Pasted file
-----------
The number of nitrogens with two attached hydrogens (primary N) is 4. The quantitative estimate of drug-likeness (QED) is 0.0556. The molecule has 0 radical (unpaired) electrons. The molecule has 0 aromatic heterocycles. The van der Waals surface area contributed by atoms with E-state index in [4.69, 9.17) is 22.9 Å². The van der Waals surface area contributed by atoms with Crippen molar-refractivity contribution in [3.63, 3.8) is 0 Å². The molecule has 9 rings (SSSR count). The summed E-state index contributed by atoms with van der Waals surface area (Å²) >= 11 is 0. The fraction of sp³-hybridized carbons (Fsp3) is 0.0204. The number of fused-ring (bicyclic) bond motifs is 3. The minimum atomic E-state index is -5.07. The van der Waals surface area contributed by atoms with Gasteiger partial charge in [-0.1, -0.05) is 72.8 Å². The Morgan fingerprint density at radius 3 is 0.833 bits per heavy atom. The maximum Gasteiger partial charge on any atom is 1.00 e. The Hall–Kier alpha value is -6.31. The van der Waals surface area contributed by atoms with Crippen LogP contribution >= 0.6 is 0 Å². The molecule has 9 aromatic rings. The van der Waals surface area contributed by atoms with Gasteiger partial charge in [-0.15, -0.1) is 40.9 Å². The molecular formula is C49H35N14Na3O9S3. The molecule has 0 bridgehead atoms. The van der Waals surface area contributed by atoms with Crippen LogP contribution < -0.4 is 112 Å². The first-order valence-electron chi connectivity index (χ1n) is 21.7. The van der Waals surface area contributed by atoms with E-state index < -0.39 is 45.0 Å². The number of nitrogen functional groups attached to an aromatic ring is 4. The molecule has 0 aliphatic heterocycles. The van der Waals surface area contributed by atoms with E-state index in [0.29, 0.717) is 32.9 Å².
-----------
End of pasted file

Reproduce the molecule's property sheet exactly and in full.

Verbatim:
The number of nitrogens with two attached hydrogens (primary N) is 4. The quantitative estimate of drug-likeness (QED) is 0.0556. The molecule has 0 radical (unpaired) electrons. The molecule has 0 aromatic heterocycles. The van der Waals surface area contributed by atoms with E-state index in [4.69, 9.17) is 22.9 Å². The van der Waals surface area contributed by atoms with Crippen molar-refractivity contribution in [3.63, 3.8) is 0 Å². The molecule has 9 rings (SSSR count). The summed E-state index contributed by atoms with van der Waals surface area (Å²) >= 11 is 0. The fraction of sp³-hybridized carbons (Fsp3) is 0.0204. The number of fused-ring (bicyclic) bond motifs is 3. The minimum atomic E-state index is -5.07. The van der Waals surface area contributed by atoms with Gasteiger partial charge in [-0.1, -0.05) is 72.8 Å². The Morgan fingerprint density at radius 3 is 0.833 bits per heavy atom. The maximum Gasteiger partial charge on any atom is 1.00 e. The Hall–Kier alpha value is -6.31. The van der Waals surface area contributed by atoms with Crippen LogP contribution >= 0.6 is 0 Å². The molecule has 9 aromatic rings. The van der Waals surface area contributed by atoms with Gasteiger partial charge in [-0.15, -0.1) is 40.9 Å². The molecular formula is C49H35N14Na3O9S3. The molecule has 0 bridgehead atoms. The van der Waals surface area contributed by atoms with Crippen LogP contribution < -0.4 is 112 Å². The first-order valence-electron chi connectivity index (χ1n) is 21.7. The van der Waals surface area contributed by atoms with E-state index < -0.39 is 45.0 Å². The number of nitrogen functional groups attached to an aromatic ring is 4. The molecule has 0 aliphatic heterocycles. The van der Waals surface area contributed by atoms with E-state index in [0.29, 0.717) is 32.9 Å².